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Why TV antennas are making a comeback in the streaming age

ELIZABETH ROY opted out of her cable package years ago. But the 40-year-old can still watch the 2021 Emmy Awards on her local CBS affiliate—free of charge—with an assist from a $19 antenna she bought on Amazon. “I’m honestly surprised it’s legal,” said Ms. Roy, who works in marketing in Nashville, Tenn.

Streaming-only households in the U.S. are projected to eclipse the number of homes with cable by 2024, according to market research firm eMarketer. As Americans increasingly decide to cut the cord—tired of paying for cable on top of the various Netflixes and Hulus—a technology more than 70 years old is taking cable’s place. Antennas, or “rabbit ears” provide completely free access to local network affiliates, typically including ABC, NBC, Fox and others. Fueled largely by millennials who’ve long sidestepped cable, antenna sales in the U.S. have risen 4% over the past year, according to the Consumer Technology Association, a trade group.

If your memory is scarred by the ugly jumble of metal rabbit ears that sat atop the televisions of the 1970s and ’80s, you might be pleasantly startled by the streamlined modern versions, some of which are practically invisible depending on where you install them.

Anthony Leyba, owner of Digital Concepts, an A/V installation service in Denver, always tells his clients to add an antenna if they don’t have a cable subscription. “An antenna lays a foundation because you’re never going to have to pay for your local channels,” he said.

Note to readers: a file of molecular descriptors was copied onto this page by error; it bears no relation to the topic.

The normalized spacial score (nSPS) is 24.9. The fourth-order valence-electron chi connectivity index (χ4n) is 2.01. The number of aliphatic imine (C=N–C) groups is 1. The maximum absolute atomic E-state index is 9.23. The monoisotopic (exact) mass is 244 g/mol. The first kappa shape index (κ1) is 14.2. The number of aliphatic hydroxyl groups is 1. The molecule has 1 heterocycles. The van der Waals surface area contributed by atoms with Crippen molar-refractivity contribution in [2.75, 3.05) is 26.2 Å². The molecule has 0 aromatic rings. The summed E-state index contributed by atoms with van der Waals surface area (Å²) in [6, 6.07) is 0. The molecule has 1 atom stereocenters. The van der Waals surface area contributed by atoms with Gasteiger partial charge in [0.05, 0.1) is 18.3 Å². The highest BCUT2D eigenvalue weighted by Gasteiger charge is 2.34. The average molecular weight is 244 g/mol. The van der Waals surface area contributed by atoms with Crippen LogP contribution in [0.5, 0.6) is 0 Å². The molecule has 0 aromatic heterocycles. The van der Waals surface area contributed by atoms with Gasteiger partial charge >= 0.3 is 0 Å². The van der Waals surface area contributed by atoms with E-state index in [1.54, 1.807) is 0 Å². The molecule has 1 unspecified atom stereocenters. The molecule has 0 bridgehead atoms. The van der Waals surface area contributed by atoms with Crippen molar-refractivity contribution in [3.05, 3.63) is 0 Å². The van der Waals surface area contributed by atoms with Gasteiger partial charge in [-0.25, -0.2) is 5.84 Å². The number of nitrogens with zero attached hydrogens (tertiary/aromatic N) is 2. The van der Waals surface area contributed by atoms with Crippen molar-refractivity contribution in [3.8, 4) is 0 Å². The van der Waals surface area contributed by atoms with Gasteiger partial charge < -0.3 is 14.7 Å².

Indoor antennas are the least expensive (with some going for less than $15) and simplest to set up. Just affix the device to the television or a surface nearby and plug it into the back of your TV. If the signal is jumbled, try repositioning the antenna closer to a window.

If you live outside an urban area or further from a broadcast tower, a pro-installed outdoor or attic antenna can significantly improve reception. “I’ve seen people buy four different antennas trying to get the perfect signal. The further out you get into the suburbs, indoor antennas don’t tend to work as well,” said Ed Carson, owner of Atlanta Digital TV. To identify the optimal type of antenna for your location, Mr. Carson recommends using Just input your address and the site tells you the ideal antenna type and the strength you need to receive the stations in your area. A professional can further optimize installation, especially on tricky spots like your roof’s highest point. Keep in mind that topography matters: Mountains, dense forests and tall buildings can all muddle reception, decreasing range from the nearest broadcast towers. Wall Street Journal

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